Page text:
I have a folder containing a bunch of ppts, each of which I'd like to convert to an individual pdf.

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    I think you meant "a folder containing a bunch of ppts" not pdfs. – Marcel Stimberg Nov 3 '10 at 12:35
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    Your question need better explanation. Are you trying to convert each ppt to a pdf, or all the ppts to a single pdf with different pages, or ...? – frabjous Nov 3 '10 at 18:06

You can use unoconv. It's available in the repositories, so you can just apt-get it: unoconv (direct install link)

Note that the info in the web page is outdated. Use man or type unoconv -h to get actual command line options. It works like this:

unoconv -f pdf presentation.odt

This command will create a presentation.pdf file.

I have only used it to batch convert ods to pdf and it works perfectly. I haven't tried it with presentations (but for a quick test now), but I expect that it will work nicely.

Note that it will not work on Lucid (10.04), because of a bug in the python-openoffice biddings. If you need to use it on Lucid, you can add this ppa to your software sources to upgrade your Openoffice version.

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    Your example uses the wrong command (uniconv instead of unoconv) – Marcel Stimberg Nov 3 '10 at 12:36
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    That gives this error: Leaking python objects bridged to UNO for reason pyuno runtime is not initialized, (the pyuno.bootstrap needs to be called before using any uno classes) Segmentation fault – James Nov 4 '10 at 1:01
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    @James: Yes, I checked it on 10.04 and it gives that error. A little googling shows that there is a bug in the Openoffice version shipped with Lucid. It works on Maverick (10.10) and Hardy (8.04), the versions that I use. – Javier Rivera Nov 4 '10 at 9:35
  • For anyone wondering how to convert a folder containing any type of documents (*.txt, *.docx, *.pptx and even *.pdf etc) to PDFs : unoconv -f pdf <input-folder-path>/* --output <output-folder-path>/* – Rahul Bharadwaj Dec 10 '18 at 15:04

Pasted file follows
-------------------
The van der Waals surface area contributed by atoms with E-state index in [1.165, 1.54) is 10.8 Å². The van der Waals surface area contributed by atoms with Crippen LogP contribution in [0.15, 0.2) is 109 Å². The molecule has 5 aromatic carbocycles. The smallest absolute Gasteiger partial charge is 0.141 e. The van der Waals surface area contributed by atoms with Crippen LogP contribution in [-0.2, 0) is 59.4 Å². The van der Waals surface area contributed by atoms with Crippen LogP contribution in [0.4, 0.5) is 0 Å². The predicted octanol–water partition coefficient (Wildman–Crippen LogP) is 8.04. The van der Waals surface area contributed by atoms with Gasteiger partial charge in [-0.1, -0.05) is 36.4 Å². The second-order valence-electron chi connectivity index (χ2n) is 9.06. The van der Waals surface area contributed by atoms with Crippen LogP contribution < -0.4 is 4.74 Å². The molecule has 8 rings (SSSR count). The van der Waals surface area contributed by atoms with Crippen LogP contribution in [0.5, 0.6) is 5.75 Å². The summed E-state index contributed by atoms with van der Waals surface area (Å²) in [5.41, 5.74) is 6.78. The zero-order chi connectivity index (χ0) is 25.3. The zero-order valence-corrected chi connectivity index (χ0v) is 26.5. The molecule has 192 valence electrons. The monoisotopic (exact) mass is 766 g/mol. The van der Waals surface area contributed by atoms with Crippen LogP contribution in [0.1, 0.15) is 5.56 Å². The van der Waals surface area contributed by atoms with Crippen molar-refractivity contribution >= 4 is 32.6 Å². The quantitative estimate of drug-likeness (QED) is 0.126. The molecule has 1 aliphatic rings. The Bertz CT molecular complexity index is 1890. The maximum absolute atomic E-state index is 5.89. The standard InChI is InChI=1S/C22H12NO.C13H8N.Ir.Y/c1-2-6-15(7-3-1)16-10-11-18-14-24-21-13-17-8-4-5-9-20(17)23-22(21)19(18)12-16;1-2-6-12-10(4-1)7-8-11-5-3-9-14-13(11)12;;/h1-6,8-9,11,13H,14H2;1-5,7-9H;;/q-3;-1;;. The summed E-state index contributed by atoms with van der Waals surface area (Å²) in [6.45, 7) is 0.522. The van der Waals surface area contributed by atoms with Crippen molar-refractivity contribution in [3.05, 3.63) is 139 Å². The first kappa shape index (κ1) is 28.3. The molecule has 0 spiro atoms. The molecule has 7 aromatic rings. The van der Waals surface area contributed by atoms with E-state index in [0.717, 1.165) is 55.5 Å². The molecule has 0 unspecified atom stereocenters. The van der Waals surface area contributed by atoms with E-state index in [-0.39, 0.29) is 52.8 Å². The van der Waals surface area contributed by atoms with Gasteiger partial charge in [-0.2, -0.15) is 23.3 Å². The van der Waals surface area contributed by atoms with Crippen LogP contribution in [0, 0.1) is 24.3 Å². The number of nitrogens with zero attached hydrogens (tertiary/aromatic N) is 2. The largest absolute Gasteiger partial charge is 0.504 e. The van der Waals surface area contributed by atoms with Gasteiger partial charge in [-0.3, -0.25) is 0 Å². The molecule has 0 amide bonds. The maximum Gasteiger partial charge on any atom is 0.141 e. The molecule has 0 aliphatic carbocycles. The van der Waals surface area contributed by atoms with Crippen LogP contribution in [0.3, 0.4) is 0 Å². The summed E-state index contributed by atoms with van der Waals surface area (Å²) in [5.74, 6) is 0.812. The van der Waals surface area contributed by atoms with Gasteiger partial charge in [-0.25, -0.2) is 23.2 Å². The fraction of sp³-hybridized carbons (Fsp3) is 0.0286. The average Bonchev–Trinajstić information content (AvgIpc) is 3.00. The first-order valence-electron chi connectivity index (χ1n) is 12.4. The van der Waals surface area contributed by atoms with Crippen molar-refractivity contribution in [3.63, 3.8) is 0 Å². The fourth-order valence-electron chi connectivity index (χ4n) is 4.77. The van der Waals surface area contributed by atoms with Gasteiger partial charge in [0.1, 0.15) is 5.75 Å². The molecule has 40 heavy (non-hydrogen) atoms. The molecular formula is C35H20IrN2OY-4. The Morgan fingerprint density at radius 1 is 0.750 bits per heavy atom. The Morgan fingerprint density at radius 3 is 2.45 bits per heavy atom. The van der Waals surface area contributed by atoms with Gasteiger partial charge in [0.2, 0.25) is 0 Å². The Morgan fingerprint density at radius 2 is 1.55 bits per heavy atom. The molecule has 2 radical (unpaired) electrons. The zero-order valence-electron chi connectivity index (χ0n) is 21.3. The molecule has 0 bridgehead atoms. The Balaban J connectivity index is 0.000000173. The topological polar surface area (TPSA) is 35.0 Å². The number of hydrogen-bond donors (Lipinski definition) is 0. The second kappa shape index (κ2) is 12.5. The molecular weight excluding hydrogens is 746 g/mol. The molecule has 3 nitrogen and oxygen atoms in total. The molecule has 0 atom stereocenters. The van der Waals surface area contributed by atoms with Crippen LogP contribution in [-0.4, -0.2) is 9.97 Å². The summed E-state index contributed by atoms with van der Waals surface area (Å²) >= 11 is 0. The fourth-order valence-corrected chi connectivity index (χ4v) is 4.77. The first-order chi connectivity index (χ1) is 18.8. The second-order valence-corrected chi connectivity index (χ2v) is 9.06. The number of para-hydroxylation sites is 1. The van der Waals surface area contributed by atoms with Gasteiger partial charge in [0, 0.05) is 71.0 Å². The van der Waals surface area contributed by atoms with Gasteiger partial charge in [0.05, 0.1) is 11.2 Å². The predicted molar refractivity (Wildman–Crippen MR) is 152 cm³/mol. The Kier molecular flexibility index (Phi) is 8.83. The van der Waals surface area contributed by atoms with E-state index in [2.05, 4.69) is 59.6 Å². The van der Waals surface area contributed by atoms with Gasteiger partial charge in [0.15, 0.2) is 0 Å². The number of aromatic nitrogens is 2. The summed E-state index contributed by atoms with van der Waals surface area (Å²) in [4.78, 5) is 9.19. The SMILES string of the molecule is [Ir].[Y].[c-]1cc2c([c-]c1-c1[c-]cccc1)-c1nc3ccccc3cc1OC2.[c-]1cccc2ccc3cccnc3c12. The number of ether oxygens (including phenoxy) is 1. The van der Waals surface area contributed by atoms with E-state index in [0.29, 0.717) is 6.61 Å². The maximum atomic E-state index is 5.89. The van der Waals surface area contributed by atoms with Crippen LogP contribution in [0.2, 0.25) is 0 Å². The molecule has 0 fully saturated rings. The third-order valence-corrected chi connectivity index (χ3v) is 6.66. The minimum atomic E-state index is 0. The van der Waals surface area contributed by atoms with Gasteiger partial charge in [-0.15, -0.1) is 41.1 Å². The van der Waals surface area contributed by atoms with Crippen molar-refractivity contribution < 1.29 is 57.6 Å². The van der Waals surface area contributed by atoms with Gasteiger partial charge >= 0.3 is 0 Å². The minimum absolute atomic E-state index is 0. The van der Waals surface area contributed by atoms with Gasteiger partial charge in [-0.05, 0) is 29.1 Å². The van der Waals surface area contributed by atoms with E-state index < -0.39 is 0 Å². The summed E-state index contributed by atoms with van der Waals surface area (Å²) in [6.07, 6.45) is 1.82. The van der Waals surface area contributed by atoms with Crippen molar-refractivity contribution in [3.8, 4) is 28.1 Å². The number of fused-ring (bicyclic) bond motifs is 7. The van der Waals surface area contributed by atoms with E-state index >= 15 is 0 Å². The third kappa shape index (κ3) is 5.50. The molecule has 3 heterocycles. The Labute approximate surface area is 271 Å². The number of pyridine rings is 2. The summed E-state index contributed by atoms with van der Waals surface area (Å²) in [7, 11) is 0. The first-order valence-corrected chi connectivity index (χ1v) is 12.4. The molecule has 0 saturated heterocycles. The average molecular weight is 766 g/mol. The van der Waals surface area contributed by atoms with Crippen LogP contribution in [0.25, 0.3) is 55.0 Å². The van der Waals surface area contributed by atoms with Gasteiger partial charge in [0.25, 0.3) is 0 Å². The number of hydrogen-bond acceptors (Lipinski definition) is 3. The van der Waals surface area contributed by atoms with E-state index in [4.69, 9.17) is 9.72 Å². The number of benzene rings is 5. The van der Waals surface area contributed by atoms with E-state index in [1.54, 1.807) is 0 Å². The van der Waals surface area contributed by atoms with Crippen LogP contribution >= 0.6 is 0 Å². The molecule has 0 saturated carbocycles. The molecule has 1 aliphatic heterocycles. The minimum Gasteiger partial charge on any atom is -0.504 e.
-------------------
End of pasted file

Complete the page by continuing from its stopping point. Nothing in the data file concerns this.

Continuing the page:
You can also use the command line of libreoffice for your purpose. This example converts all ppt-files in the current directory to pdf's:

libreoffice --headless --invisible --convert-to pdf *.ppt  

Starts in "headless mode", which allows using the application without a user interface.
This special mode can be used when the application is controlled by external clients via the API...
It implies --invisible and strictly ignores any GUI environment.


Starts in invisible mode.
Neither the start-up logo nor the initial program window will be visible. LO can be controlled and documents and dialogs can be opened via the API.
When started with this parameter, it can only be quit using the taskmanager (Windows) or the kill command (UNIX based systems).

Get more information on command line options with:

man libreoffice

(Note: You have to close all running instances of LibreOffice before the command line works.)

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    This solved my problem. – Luis Alvarado Feb 27 '12 at 23:10
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    It's awesome that libreoffice has the --convert-to option, but it sucks that it doesn't say anywhere that you also have to pass --headless and --invisible for it to work. +1 for the answer. – scribu Jun 9 '12 at 0:01
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    --headless implies --invisible (at least on LO 3.4). Add -env:UserInstallation="file://$HOME/.libreoffice-alt" to work even with GUI instances running (credit here). – Beni Cherniavsky-Paskin Dec 13 '12 at 20:04
  • (: - Amazing! - :) – desgua Feb 23 '13 at 19:27
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    FWIW, on MacOS, libreoffice binary is called soffice and is located in /Applications/LibreOffice.app/Contents/MacOS – ijoseph Sep 12 '17 at 18:41

The easiest way to convert .ppt files to PDF is to install unoconv through the command line:

sudo apt-get install unoconv

Then open the terminal from the drive where the ppt files are available. Now type:

unoconv -f [format] pdf  filename.ppt

That's all. Done.

  • Welcome to AskUbuntu, This is a Q&A site not a forum. Thank you sharing knowledge but no need to duplicate answers. The high voted answer already mentioned unoconv tool. – user.dz Jan 1 '17 at 9:41

There is an easy cheat.

Use unoconv with midnight commander to convert odt to pdf:

  • launch mc
  • navigate where the odt files are
  • tag odt files using Ctrl-T then F2,@,
  • paste in unoconv -f pdf

It will spew a bunch of dire error messages, but it works!

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